We drove out on a beautiful sunny day to see the summer palace, located in the town of Tsarskoye Selo, or Tsar’s Village (now part of the town of Pushkin), 30 km south of St. Petersburg. Words cannot describe the grandeur or extravagance of the place, which was begun in 1717 at the time of Catherine I (1684-1727), second wife of Peter the Great.
Apparently a woman of great charm and sexuality, Catherine, who was illiterate and originated in a peasant family from Lithuania, won over Peter’s affections and became his mistress after he glimpsed her at the home of a close advisor.
Back to present day, where, I should note, people are dressed pretty much the same way as in modern cities all over the world, same clothes, shoes, handbags, iPhones. It was in the faces that I saw differences, generations of oppression written into closed, unsmiling expressions.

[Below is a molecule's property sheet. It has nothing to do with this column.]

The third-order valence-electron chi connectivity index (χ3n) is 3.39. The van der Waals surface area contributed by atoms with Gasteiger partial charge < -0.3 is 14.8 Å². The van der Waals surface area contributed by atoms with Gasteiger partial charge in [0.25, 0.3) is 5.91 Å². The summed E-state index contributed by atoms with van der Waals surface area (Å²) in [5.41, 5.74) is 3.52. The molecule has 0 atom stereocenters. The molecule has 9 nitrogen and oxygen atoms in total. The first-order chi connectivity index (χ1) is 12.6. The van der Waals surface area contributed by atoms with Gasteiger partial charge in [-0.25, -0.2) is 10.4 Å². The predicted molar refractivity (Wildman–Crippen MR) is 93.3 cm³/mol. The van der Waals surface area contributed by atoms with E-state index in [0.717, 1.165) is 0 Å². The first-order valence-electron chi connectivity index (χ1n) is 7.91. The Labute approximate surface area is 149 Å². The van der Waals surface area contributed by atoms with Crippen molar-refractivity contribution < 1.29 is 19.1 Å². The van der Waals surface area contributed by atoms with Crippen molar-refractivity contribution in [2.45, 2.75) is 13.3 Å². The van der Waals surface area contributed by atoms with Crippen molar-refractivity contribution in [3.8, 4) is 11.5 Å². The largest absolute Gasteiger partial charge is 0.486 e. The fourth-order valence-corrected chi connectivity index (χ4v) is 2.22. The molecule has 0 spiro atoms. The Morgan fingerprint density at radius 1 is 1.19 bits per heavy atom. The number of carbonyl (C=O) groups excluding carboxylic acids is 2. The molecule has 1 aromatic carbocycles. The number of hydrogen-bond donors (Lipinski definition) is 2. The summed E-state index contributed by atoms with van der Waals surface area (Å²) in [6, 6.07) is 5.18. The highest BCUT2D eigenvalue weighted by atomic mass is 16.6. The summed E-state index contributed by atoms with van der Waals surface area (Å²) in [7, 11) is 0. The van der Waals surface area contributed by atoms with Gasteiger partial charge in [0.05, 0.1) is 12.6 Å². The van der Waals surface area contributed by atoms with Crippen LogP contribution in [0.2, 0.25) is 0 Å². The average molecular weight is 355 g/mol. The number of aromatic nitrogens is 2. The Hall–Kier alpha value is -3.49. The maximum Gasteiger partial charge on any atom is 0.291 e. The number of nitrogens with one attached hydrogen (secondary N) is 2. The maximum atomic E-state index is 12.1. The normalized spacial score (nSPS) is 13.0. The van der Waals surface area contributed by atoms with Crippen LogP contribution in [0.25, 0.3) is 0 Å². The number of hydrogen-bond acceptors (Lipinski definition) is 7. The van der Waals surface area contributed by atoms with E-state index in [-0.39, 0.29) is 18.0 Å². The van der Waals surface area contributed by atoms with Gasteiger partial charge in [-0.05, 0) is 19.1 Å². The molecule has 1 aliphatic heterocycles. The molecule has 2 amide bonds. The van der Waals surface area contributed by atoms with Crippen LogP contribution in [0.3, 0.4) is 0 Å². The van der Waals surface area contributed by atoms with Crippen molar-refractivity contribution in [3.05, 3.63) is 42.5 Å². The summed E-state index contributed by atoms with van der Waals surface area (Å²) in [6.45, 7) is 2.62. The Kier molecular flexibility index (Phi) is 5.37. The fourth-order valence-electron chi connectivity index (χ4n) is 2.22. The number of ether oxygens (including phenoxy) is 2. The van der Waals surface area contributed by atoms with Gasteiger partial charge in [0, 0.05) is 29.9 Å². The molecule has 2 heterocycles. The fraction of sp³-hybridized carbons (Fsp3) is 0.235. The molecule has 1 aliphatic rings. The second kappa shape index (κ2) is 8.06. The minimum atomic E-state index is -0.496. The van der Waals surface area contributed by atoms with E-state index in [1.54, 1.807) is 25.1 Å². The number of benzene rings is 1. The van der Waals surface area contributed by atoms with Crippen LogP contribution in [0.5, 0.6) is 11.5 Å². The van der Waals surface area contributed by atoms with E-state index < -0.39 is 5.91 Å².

Crazily, I do not have photos of the exterior of this magnificent, totally reconstructed church. It was built to honor Tsar Alexander II who was assassinated on the spot when a bomb was thrown into his carriage in 1881. Interesting to note that it was Alexander I who emancipated the serfs in 1861, five years before the emancipation of slaves in the U.S. Today it is used as a museum of mosaics rather than as an active church.
I include the above painting and the detail of the little boy because, while times have changed, one still catches glimpses of those pale, haunted faces.